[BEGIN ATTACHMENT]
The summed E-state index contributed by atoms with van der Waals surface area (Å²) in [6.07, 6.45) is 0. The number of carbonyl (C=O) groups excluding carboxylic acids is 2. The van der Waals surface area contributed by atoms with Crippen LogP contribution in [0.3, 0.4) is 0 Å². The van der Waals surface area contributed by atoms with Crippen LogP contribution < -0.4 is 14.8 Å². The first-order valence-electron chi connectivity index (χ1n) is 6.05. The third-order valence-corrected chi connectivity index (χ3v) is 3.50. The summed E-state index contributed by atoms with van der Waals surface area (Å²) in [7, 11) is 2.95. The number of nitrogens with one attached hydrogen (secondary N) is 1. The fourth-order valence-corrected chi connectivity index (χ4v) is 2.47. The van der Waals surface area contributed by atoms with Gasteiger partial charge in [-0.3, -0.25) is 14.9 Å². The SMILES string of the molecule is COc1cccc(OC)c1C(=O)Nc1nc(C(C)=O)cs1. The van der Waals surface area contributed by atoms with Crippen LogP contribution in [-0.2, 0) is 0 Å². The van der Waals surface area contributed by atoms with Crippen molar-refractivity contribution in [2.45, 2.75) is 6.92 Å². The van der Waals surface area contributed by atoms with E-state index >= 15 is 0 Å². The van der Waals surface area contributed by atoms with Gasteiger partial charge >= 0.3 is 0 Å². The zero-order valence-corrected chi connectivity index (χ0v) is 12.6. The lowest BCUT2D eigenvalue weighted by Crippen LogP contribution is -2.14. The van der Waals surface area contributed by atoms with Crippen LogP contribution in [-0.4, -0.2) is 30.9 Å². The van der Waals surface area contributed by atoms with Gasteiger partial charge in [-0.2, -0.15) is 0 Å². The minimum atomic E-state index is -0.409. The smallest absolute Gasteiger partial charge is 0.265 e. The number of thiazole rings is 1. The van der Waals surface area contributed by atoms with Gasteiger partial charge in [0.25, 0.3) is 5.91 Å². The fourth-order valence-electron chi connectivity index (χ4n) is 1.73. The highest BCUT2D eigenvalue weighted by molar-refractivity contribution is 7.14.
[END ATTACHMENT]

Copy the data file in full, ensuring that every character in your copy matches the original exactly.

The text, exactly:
The summed E-state index contributed by atoms with van der Waals surface area (Å²) in [6.07, 6.45) is 0. The number of carbonyl (C=O) groups excluding carboxylic acids is 2. The van der Waals surface area contributed by atoms with Crippen LogP contribution in [0.3, 0.4) is 0 Å². The van der Waals surface area contributed by atoms with Crippen LogP contribution < -0.4 is 14.8 Å². The first-order valence-electron chi connectivity index (χ1n) is 6.05. The third-order valence-corrected chi connectivity index (χ3v) is 3.50. The summed E-state index contributed by atoms with van der Waals surface area (Å²) in [7, 11) is 2.95. The number of nitrogens with one attached hydrogen (secondary N) is 1. The fourth-order valence-corrected chi connectivity index (χ4v) is 2.47. The van der Waals surface area contributed by atoms with Gasteiger partial charge in [-0.3, -0.25) is 14.9 Å². The SMILES string of the molecule is COc1cccc(OC)c1C(=O)Nc1nc(C(C)=O)cs1. The van der Waals surface area contributed by atoms with Crippen LogP contribution in [-0.2, 0) is 0 Å². The van der Waals surface area contributed by atoms with Crippen molar-refractivity contribution in [2.45, 2.75) is 6.92 Å². The van der Waals surface area contributed by atoms with E-state index >= 15 is 0 Å². The van der Waals surface area contributed by atoms with Gasteiger partial charge >= 0.3 is 0 Å². The zero-order valence-corrected chi connectivity index (χ0v) is 12.6. The lowest BCUT2D eigenvalue weighted by Crippen LogP contribution is -2.14. The van der Waals surface area contributed by atoms with Crippen LogP contribution in [-0.4, -0.2) is 30.9 Å². The van der Waals surface area contributed by atoms with Gasteiger partial charge in [-0.2, -0.15) is 0 Å². The minimum atomic E-state index is -0.409. The smallest absolute Gasteiger partial charge is 0.265 e. The number of thiazole rings is 1. The van der Waals surface area contributed by atoms with Gasteiger partial charge in [0.25, 0.3) is 5.91 Å². The fourth-order valence-electron chi connectivity index (χ4n) is 1.73. The highest BCUT2D eigenvalue weighted by molar-refractivity contribution is 7.14.